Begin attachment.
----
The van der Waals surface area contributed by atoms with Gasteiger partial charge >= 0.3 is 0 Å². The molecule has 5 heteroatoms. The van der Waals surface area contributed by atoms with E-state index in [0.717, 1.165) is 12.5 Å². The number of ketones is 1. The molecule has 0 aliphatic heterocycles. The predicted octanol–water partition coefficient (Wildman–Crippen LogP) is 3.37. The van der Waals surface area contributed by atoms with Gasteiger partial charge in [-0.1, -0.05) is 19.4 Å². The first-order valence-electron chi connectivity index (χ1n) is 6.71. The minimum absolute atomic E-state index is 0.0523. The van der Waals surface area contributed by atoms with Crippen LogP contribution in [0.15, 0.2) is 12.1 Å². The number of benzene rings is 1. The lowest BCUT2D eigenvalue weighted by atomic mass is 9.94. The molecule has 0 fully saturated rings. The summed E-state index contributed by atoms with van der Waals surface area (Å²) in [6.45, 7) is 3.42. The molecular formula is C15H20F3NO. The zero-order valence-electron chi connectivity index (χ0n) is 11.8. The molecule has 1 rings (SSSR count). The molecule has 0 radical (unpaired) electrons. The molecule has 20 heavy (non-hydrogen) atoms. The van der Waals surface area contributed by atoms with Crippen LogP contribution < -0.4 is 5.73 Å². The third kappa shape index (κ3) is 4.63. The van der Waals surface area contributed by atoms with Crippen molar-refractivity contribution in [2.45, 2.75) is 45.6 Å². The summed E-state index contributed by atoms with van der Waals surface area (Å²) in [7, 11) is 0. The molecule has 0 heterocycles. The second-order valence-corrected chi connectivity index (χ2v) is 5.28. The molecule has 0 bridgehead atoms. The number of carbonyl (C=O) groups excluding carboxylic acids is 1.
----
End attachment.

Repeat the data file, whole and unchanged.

The van der Waals surface area contributed by atoms with Gasteiger partial charge >= 0.3 is 0 Å². The molecule has 5 heteroatoms. The van der Waals surface area contributed by atoms with E-state index in [0.717, 1.165) is 12.5 Å². The number of ketones is 1. The molecule has 0 aliphatic heterocycles. The predicted octanol–water partition coefficient (Wildman–Crippen LogP) is 3.37. The van der Waals surface area contributed by atoms with Gasteiger partial charge in [-0.1, -0.05) is 19.4 Å². The first-order valence-electron chi connectivity index (χ1n) is 6.71. The minimum absolute atomic E-state index is 0.0523. The van der Waals surface area contributed by atoms with Crippen LogP contribution in [0.15, 0.2) is 12.1 Å². The number of benzene rings is 1. The lowest BCUT2D eigenvalue weighted by atomic mass is 9.94. The molecule has 0 fully saturated rings. The summed E-state index contributed by atoms with van der Waals surface area (Å²) in [6.45, 7) is 3.42. The molecular formula is C15H20F3NO. The zero-order valence-electron chi connectivity index (χ0n) is 11.8. The molecule has 1 rings (SSSR count). The molecule has 0 radical (unpaired) electrons. The molecule has 20 heavy (non-hydrogen) atoms. The van der Waals surface area contributed by atoms with Crippen LogP contribution < -0.4 is 5.73 Å². The third kappa shape index (κ3) is 4.63. The van der Waals surface area contributed by atoms with Crippen molar-refractivity contribution in [2.45, 2.75) is 45.6 Å². The summed E-state index contributed by atoms with van der Waals surface area (Å²) in [7, 11) is 0. The molecule has 0 heterocycles. The second-order valence-corrected chi connectivity index (χ2v) is 5.28. The molecule has 0 bridgehead atoms. The number of carbonyl (C=O) groups excluding carboxylic acids is 1.